On Daily Rituals: I am Brazilian, and good coffee is a very important part my day. It provides moments when I take stock. Then, at the end of each day, I have a transition time when I disconnect from work. I do not continue work tasks at home in the evening; I do them the next day. I didn’t always have those boundaries, but one of the benefits of aging is reflection and perspective. All that I do is just a little speck in the universe, and you have to leave room—for others, for regrouping, for having a little bit of “Yes!”
On Career: I first came to New York in 1982 to study medical anthropology, and I got an internship in the South Bronx, which was pretty burnt-out back then. I worked at a detox center that used acupuncture to help people with substance addiction. When I was there, women started pouring in at a higher rate than anyone had seen before, and it was because of crack. The “aha” moment in my life was when we realized that we needed to tailor detox programs differently to men and to women, and I developed an awareness of gender and how it could shape different approaches.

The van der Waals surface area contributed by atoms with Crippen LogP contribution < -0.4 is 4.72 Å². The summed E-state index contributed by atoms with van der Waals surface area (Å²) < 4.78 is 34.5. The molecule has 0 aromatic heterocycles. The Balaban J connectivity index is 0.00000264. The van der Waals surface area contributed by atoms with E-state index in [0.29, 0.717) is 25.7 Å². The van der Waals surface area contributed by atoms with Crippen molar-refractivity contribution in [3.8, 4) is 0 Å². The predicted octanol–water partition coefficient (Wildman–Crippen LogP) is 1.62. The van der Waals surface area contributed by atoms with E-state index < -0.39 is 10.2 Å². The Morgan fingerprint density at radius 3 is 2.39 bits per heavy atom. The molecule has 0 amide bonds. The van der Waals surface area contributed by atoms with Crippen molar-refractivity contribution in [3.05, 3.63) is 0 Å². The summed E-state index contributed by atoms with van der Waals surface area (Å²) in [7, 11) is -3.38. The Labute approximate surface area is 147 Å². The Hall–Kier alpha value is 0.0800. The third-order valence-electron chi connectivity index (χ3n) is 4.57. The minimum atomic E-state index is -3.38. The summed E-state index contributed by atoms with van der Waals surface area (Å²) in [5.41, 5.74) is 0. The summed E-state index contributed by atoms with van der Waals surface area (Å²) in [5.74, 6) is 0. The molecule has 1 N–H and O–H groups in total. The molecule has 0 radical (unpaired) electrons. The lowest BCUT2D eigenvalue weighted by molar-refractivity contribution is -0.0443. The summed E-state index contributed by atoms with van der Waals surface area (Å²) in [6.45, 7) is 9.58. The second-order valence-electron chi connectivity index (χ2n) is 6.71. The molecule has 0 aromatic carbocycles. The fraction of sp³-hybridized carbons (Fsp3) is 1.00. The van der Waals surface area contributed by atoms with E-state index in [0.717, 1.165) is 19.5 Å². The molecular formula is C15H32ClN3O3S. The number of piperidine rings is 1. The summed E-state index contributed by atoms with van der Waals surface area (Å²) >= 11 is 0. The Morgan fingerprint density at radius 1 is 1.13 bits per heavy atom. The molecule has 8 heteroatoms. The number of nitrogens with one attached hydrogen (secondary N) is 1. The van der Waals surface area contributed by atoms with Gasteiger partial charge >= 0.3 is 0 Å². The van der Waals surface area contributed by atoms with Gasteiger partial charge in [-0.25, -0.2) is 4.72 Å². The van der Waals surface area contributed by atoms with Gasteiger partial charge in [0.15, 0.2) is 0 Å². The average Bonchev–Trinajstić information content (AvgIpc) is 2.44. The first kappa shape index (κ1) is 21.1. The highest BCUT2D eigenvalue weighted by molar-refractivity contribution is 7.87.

I was running programs at the Gay Men’s Health Crisis when the board asked me to become the executive director. The organization was in crisis, literally—we were in deep financial debt. My best friend said, “Are you crazy? Don’t do it! Too much debt, too much work. You’re a woman, and this is a gay men’s crisis.” No woman had ever been the executive director before, and it went against the grain. But then I talked to the staff, and they convinced me to take the leap. One of my peers said, “I would work for you any day. Let’s do this.” We had no assets except for the people, but we did it: We paid the debt, and we grew the organization again. But what I’m most proud of is that I was able to listen. I wasn’t shy about doing my part, because I knew that the staff would do theirs.